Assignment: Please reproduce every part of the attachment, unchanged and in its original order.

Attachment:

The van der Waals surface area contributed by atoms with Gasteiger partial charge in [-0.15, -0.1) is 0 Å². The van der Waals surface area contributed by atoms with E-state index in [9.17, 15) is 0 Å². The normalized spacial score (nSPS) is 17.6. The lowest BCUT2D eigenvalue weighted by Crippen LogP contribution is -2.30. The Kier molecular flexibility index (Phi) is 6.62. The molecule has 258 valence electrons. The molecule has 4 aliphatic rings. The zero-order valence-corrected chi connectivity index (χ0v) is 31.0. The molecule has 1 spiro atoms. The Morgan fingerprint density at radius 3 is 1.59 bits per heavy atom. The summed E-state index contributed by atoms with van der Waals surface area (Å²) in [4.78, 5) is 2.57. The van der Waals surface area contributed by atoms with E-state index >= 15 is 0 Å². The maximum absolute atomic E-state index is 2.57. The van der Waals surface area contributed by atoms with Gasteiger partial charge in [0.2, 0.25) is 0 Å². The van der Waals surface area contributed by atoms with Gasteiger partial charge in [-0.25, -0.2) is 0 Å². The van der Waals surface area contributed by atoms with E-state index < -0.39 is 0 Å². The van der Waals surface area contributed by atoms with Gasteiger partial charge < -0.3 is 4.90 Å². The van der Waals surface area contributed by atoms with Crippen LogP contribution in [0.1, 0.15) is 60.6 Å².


The van der Waals surface area contributed by atoms with Gasteiger partial charge in [-0.15, -0.1) is 0 Å². The van der Waals surface area contributed by atoms with E-state index in [9.17, 15) is 0 Å². The normalized spacial score (nSPS) is 17.6. The lowest BCUT2D eigenvalue weighted by Crippen LogP contribution is -2.30. The Kier molecular flexibility index (Phi) is 6.62. The molecule has 258 valence electrons. The molecule has 4 aliphatic rings. The zero-order valence-corrected chi connectivity index (χ0v) is 31.0. The molecule has 1 spiro atoms. The Morgan fingerprint density at radius 3 is 1.59 bits per heavy atom. The summed E-state index contributed by atoms with van der Waals surface area (Å²) in [4.78, 5) is 2.57. The van der Waals surface area contributed by atoms with E-state index >= 15 is 0 Å². The maximum absolute atomic E-state index is 2.57. The van der Waals surface area contributed by atoms with Gasteiger partial charge in [0.2, 0.25) is 0 Å². The van der Waals surface area contributed by atoms with Gasteiger partial charge in [-0.25, -0.2) is 0 Å². The van der Waals surface area contributed by atoms with E-state index < -0.39 is 0 Å². The van der Waals surface area contributed by atoms with Gasteiger partial charge < -0.3 is 4.90 Å². The van der Waals surface area contributed by atoms with Crippen LogP contribution in [0.1, 0.15) is 60.6 Å².